Did you see anyone being taken off a lorry on the way to the crematorium? - No.

How long were you in the gas chamber in all? - Only for a short period, a minute or two perhaps.

When you were taken out were you suffering severely from the effects of the gas? - Yes, I felt quite giddy in my head and a sudden blackness descended on my eyes and a heavy load on my chest.

When you got outside was the man who took you out wearing a gas mask? - I do not know. I was in such a state that I myself did not know what had happened to me.

Do you remember a Kommandant at Auschwitz called Hoess? - I have heard his name, but have never seen him.

In which of the smaller camps there were you? - I was in Birkenau, the Kommandant of which was Kramer. Birkenau was divided into smaller Lager, A, B, C, B 2, and a gipsy camp. The only Kommandant ,whom I know was Kramer. I do not know any of the others

Cross - examined by Major CRANFIELD - When you were liberated from Belsen were you in a condition of extreme emaciation caused by starvation? - We were not to be recognised. We had the aspect of old women of 60 and 70 and our faces were lined, although we were still young.

I want you to recall the most serious beating you received. Who gave you that beating? - No. 33 (Ilse Forster), who was in charge of Kitchen No. 1. She hit me with a rubber truncheon. My head was swollen and my arms and back were quite blue and green because of these blows.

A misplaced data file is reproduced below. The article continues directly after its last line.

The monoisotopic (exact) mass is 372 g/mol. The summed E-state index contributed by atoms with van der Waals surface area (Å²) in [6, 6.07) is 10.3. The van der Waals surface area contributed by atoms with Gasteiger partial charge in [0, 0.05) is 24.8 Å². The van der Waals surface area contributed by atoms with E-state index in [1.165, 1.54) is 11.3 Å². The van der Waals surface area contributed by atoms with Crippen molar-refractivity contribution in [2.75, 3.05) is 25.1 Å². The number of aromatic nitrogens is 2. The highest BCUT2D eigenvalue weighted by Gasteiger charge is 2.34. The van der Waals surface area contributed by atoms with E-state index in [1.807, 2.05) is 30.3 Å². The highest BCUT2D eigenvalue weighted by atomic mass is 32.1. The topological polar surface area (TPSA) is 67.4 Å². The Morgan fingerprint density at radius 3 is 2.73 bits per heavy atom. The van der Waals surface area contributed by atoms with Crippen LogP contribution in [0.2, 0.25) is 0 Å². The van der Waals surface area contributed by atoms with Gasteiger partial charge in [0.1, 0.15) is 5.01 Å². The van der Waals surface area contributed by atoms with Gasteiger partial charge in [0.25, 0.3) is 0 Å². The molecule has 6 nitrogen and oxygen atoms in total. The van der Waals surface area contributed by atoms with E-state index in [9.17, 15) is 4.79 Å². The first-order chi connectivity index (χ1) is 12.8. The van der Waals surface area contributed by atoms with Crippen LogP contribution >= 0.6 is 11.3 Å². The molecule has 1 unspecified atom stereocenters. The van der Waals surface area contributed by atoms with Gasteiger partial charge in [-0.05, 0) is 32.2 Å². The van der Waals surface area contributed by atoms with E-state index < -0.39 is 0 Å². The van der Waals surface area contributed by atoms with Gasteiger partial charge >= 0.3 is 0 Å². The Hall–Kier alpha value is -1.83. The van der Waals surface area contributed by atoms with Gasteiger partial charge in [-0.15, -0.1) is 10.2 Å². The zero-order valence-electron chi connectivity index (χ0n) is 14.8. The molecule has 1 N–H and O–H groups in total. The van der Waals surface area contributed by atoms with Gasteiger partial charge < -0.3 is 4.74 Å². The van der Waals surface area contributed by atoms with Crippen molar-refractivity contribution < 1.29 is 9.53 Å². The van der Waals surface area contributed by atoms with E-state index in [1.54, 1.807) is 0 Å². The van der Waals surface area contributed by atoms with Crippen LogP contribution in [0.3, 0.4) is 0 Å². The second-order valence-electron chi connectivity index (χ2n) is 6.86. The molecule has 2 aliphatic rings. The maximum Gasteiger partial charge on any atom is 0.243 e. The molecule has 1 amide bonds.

If this was such a severe beating and you knew the person who had given it to you, why did you not mention it to the British officer taking your statement? - I did not know her name at that time, but I did recognise her from photos which were shown to me.

I suggest that your account here to-day is exaggerated and untrue? - Only a person who has gone through it and who has suffered it has a right to speak about it, and not somebody who does not know anything about it.

Have you ever seen this man before (indicating No. 12, Josef Klippel)? - I have seen him in a kitchen in Bergen-Belsen, but what his functions were, I cannot say. He might have been there or not.

I suggest that the same thing applies to the rest of your evidence and that you are a thoroughly unreliable witness? - What I have seen and what I have said there are thousands of others who can say exactly the same thing.

Cross-examined by Captain FIELDEN - With regard to the incidents which you say took place after Kitchen No. 1 had been closed down, did any shootings take place in the vicinity before the return of the S.S. men? - I cannot say exactly. Shots were heard every moment. Then later, when the S.S. men did arrive, shots were coining from all sides around us.

How far away from the kitchen were the S.S. men when the shooting started? - They were very near to the kitchen; they shot quite indiscriminately and did not bother whether anybody of the kitchen personnel was killed or any other prisoners.

Had either of the two S.S. men in Kitchen No. 1 any physical deformity? - I cannot say.

Do you know where the clothing store was in Belsen? - Not very far from the kitchen in the men's compound in the vicinity of the food stores.

Cross - examined by Captain NEAVE - Did you recognise No. 33 (Ilse Forster) on the photographs when you made a statement before the British officer? - Yes.

Why did you not say anything about her in your statement? - If I told everything that we had been going through and suffered in Auschwitz or in other concentration camps, it would take months.